“What makes our plane different is that its pressurized systems allow it to fly higher and faster,” he said. “This way we can get to scenes of fire faster.”

By Sunday afternoon, even though it was clear that the fire was mostly out, the plane’s crew said they intended to stay as long as they were asked.

“We are an insurance policy if the fire flares up again,” one of the crew members said.

Prime Minister Benjamin Netanyahu speaks about firefighting aircraft
Prime Minister Benjamin Netanyahu speaks about firefighting, with a video of the 747 Supertanker playing on a television behind him.

Prime Minister Benjamin Netanyahu, calling the fire a “mega fire”, said he plans to set up a new squadron of firefighting aircraft. A screen grab (above) from the video below shows the Prime Minister speaking to reporters, while in the background you can see a video of the 747 Supertanker apparently undergoing drop tests a few years ago. A video very similar to the one behind Netanyahu can be found HERE.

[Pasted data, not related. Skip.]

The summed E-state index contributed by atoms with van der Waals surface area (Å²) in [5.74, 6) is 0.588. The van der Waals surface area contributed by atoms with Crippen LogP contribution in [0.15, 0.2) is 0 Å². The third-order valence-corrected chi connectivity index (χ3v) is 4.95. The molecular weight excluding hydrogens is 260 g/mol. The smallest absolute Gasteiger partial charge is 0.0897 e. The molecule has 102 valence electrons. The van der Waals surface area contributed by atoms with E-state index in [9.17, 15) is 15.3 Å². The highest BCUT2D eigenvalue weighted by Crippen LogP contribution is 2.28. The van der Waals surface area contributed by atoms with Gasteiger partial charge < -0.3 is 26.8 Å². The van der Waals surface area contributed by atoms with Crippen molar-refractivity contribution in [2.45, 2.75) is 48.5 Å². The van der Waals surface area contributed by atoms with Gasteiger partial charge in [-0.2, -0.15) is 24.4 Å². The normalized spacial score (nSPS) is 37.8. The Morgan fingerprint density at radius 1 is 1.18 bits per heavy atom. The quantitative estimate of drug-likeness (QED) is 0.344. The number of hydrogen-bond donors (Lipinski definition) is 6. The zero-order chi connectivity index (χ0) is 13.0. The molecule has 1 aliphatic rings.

The U.S. State Department made a way over the top video showing what appears to be Class A foam concentrate being unloaded from a U.S. C-130 in Israel. U.S. Ambassador James B. Cunningham interrupted the unloading so that he could stand in front of the cargo and make a speech at a microphone.

Author: Bill Gabbert

After working full time in wildland fire for 33 years, Bill Gabbert now writes about it from the Black Hills. Google+

6 thoughts on “Firefighters make progress on fires in Israel”